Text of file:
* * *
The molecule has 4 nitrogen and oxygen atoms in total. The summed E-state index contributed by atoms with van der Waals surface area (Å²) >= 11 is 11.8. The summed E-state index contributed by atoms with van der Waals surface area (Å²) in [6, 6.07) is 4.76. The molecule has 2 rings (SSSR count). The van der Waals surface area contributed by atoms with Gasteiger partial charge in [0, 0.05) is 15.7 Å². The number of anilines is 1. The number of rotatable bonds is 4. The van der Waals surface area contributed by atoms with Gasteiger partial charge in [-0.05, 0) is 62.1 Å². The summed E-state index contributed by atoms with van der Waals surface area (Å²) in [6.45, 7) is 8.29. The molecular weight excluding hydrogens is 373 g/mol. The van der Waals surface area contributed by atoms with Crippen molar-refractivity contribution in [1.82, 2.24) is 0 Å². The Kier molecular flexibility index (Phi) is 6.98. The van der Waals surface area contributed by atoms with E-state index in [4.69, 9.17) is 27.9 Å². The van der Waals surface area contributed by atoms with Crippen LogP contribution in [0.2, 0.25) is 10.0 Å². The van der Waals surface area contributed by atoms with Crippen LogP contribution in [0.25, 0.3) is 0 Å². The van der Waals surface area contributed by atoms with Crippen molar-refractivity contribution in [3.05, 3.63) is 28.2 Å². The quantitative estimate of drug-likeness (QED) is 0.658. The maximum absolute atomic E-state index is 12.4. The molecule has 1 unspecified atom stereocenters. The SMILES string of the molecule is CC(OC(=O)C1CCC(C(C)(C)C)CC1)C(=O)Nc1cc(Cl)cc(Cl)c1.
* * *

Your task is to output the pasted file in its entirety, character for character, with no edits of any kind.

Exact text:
The molecule has 4 nitrogen and oxygen atoms in total. The summed E-state index contributed by atoms with van der Waals surface area (Å²) >= 11 is 11.8. The summed E-state index contributed by atoms with van der Waals surface area (Å²) in [6, 6.07) is 4.76. The molecule has 2 rings (SSSR count). The van der Waals surface area contributed by atoms with Gasteiger partial charge in [0, 0.05) is 15.7 Å². The number of anilines is 1. The number of rotatable bonds is 4. The van der Waals surface area contributed by atoms with Gasteiger partial charge in [-0.05, 0) is 62.1 Å². The summed E-state index contributed by atoms with van der Waals surface area (Å²) in [6.45, 7) is 8.29. The molecular weight excluding hydrogens is 373 g/mol. The van der Waals surface area contributed by atoms with Crippen molar-refractivity contribution in [1.82, 2.24) is 0 Å². The Kier molecular flexibility index (Phi) is 6.98. The van der Waals surface area contributed by atoms with E-state index in [4.69, 9.17) is 27.9 Å². The van der Waals surface area contributed by atoms with Crippen LogP contribution in [0.2, 0.25) is 10.0 Å². The van der Waals surface area contributed by atoms with Crippen LogP contribution in [0.25, 0.3) is 0 Å². The van der Waals surface area contributed by atoms with Crippen molar-refractivity contribution in [3.05, 3.63) is 28.2 Å². The quantitative estimate of drug-likeness (QED) is 0.658. The maximum absolute atomic E-state index is 12.4. The molecule has 1 unspecified atom stereocenters. The SMILES string of the molecule is CC(OC(=O)C1CCC(C(C)(C)C)CC1)C(=O)Nc1cc(Cl)cc(Cl)c1.